The Heartbleed Bug
The Heartbleed Bug is a vulnerability in the popular OpenSSL cryptographic software library. This is the software that almost 60% of the internet will use to establish a secure communication between the server and the client. When you browse a website and you see the padlock sign, chances are it uses OpenSSL to establish this secure link. Windows Servers are generally unaffected by this issue, but other providers that use Linux (or OpenSSL specifically) will likely have had this vulnerability running for some time.
Whilst a lot of the big players in the cloud world are saying that they have now patched their systems and that users do not need to change their passwords, we are taking the stance that it doesn’t hurt to change your passwords on a regular basis and this is as good a time as any. Therefore this notice is to advise you to change your password for all internet-based services, irrespective of whether or not the site in question has stated they are now secure or were never vulnerable.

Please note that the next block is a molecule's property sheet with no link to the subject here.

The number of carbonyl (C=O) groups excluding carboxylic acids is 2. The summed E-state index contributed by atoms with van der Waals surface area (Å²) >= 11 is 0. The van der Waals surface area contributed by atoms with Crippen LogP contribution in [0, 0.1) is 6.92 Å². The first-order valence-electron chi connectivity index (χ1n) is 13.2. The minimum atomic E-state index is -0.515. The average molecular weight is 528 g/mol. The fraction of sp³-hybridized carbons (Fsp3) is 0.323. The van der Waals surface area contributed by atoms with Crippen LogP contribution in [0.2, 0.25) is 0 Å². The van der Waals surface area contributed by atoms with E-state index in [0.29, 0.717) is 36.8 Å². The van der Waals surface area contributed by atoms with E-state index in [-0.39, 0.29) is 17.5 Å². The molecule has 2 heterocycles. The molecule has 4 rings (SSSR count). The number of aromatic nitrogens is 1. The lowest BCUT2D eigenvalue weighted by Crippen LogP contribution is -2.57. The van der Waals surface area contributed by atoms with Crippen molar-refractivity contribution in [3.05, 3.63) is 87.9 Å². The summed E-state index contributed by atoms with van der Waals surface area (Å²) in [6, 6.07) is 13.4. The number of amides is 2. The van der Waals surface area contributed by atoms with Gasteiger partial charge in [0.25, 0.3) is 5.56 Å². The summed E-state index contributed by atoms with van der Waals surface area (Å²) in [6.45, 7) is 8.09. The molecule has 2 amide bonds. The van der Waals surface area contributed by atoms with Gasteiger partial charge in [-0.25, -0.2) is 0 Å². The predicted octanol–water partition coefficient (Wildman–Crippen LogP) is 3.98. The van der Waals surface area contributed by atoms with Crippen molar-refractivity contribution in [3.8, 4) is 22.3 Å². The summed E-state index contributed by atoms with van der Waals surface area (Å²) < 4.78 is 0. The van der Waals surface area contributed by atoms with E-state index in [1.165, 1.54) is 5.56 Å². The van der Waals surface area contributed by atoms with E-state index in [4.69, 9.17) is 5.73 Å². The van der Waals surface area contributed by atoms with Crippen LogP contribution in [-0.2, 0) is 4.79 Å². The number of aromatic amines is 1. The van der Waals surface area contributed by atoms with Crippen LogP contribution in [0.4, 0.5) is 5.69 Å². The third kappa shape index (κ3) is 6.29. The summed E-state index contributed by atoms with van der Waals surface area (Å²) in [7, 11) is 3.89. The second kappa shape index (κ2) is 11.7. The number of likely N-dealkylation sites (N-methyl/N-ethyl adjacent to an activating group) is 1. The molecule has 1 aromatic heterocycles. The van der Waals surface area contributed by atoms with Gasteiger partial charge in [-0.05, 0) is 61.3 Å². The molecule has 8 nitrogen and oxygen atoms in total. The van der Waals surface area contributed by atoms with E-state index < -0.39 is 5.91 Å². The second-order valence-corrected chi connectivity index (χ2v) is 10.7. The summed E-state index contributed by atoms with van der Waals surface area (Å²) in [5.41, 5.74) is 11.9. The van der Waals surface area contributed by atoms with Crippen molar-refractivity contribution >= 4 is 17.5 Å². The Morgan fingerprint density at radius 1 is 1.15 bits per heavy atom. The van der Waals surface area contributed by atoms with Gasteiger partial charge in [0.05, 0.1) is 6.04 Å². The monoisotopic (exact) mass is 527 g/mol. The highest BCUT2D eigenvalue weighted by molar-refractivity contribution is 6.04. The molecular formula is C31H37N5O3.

If you use services such as Google, Dropbox, AmazonWeb Services, Facebook, Tumblr, Yahoo/Yahoo Mail, etc. then our formal and professional advice is to take ten minutes out of your day to go through all websites and change your password.
Please be aware that we also expect to see a rise in Phishing (scam) emails pertaining to be from these various sites asking you to change your password byfollowing a link in the email. Please visit the site directly in your browser to change your password!
There is a more technical overview of the Heartbleed Bug online at www.heartbleed.com
If you have questions, give us a call (0131 510 0110) or send us an email (email@example.com)